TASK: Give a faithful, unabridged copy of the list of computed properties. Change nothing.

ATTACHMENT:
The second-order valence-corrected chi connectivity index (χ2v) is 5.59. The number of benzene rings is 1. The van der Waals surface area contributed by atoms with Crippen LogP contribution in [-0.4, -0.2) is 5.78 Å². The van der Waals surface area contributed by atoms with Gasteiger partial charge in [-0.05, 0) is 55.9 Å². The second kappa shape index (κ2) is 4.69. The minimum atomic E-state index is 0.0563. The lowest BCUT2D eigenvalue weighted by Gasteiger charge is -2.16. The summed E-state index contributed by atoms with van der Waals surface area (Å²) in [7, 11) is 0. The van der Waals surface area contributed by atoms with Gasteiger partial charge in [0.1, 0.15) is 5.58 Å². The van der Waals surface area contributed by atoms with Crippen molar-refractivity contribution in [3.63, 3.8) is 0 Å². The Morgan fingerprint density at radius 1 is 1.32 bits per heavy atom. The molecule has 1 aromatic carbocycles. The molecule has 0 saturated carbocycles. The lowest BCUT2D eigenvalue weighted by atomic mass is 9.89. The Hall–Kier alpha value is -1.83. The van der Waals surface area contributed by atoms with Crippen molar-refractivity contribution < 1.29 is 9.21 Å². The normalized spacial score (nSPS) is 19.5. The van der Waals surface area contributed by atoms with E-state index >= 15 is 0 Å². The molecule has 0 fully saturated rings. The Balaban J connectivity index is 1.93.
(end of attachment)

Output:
The second-order valence-corrected chi connectivity index (χ2v) is 5.59. The number of benzene rings is 1. The van der Waals surface area contributed by atoms with Crippen LogP contribution in [-0.4, -0.2) is 5.78 Å². The van der Waals surface area contributed by atoms with Gasteiger partial charge in [-0.05, 0) is 55.9 Å². The second kappa shape index (κ2) is 4.69. The minimum atomic E-state index is 0.0563. The lowest BCUT2D eigenvalue weighted by Gasteiger charge is -2.16. The summed E-state index contributed by atoms with van der Waals surface area (Å²) in [7, 11) is 0. The van der Waals surface area contributed by atoms with Gasteiger partial charge in [0.1, 0.15) is 5.58 Å². The van der Waals surface area contributed by atoms with Crippen molar-refractivity contribution in [3.63, 3.8) is 0 Å². The Morgan fingerprint density at radius 1 is 1.32 bits per heavy atom. The molecule has 1 aromatic carbocycles. The molecule has 0 saturated carbocycles. The lowest BCUT2D eigenvalue weighted by atomic mass is 9.89. The Hall–Kier alpha value is -1.83. The van der Waals surface area contributed by atoms with Crippen molar-refractivity contribution < 1.29 is 9.21 Å². The normalized spacial score (nSPS) is 19.5. The van der Waals surface area contributed by atoms with E-state index >= 15 is 0 Å². The molecule has 0 fully saturated rings. The Balaban J connectivity index is 1.93.